Tuesday, March 9, 2010


A sunny afternoon was smothered by a billowing black blanket this last Saturday. What a downpour ensued! Massive hailstones punched holes in cars, windows, roofs and smashed vegetable gardens across Melbourne. The wind drove torrents across the velodrome in pursuit of those who only seconds before had been dashing for the line... a sprint that was called to a halt as the canvas gazebo, uprooted by a violent gust, was sent collapsing across the finishing straight. Riders scampered clumsly from the track through the gate, shouldering their bikes and clambering in cleats for shelter.

This morning's ride down the bike path in the aftermath was something of an obstacle course. The icy canonballs have of course melted. Still the evidence of their visit is everywhere. Trees appear to have been whipped through a blender. Roads, gutters and paths are covered in a shredded litter of leaves and twigs. Drifts of mud set traps for narrow tyres and dam puddles of black. Riding through them creates artistic café latte patterns as the mud is stirred... and destroys them as the rear wheel follows the front. My bicycle needs a wash!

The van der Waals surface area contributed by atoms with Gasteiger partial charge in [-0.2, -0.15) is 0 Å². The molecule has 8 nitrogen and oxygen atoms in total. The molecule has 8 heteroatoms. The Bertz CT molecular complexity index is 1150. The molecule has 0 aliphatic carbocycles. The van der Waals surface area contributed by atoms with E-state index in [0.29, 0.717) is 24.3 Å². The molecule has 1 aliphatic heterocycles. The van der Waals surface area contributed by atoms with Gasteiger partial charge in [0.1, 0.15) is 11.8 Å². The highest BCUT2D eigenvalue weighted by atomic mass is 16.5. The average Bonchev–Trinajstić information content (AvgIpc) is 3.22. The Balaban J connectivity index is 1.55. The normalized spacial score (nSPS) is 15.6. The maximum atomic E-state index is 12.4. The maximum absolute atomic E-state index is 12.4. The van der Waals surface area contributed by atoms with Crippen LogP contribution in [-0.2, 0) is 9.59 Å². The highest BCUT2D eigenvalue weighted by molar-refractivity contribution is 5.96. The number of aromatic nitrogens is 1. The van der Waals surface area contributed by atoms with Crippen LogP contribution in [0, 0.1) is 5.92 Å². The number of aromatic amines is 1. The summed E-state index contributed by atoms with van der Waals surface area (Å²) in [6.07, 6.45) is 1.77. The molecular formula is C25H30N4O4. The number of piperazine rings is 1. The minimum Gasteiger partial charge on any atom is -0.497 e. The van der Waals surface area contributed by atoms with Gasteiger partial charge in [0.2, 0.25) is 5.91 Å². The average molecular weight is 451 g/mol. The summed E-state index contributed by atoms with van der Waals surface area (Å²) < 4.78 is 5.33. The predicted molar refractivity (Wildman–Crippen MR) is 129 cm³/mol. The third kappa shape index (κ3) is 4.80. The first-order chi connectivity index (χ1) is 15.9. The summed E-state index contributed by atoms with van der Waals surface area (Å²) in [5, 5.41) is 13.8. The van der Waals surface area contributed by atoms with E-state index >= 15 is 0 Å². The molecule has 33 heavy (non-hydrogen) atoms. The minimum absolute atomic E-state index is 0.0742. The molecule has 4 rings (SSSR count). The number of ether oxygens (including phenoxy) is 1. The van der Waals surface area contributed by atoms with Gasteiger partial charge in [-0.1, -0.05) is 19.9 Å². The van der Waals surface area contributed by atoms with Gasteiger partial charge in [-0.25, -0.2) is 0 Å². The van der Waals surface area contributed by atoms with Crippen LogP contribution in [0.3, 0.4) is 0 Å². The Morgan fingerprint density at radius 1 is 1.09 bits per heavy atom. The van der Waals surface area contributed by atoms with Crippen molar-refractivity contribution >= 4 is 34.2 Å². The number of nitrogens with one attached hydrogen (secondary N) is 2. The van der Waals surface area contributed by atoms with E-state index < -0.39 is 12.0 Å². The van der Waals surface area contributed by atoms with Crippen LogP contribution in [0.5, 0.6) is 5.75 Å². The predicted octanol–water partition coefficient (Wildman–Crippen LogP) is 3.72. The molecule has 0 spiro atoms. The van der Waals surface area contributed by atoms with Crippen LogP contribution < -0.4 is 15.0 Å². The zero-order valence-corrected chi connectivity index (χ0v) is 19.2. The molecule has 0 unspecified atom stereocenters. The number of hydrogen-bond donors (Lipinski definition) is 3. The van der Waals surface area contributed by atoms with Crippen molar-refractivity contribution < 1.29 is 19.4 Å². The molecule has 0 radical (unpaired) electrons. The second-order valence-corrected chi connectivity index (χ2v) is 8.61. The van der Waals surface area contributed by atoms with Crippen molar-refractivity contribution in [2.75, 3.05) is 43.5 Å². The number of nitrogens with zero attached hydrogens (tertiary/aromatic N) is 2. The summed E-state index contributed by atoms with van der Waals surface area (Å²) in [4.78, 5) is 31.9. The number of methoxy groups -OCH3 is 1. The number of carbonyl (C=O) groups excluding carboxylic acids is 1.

All this gave me cause to check the maps available on the Bureau of Meteorology website. Here I discovered a map type I hadn't seen previously (see above). This map indicates the percentage of the mean rainfall that has fallen in a particular month. Pretty good! It clearly depicts the areas of above and below mean rainfall. I am very pleased to see they didn't just run through the usual (ugly) range of hues available whilst maintaining a constant (usually full) saturation.

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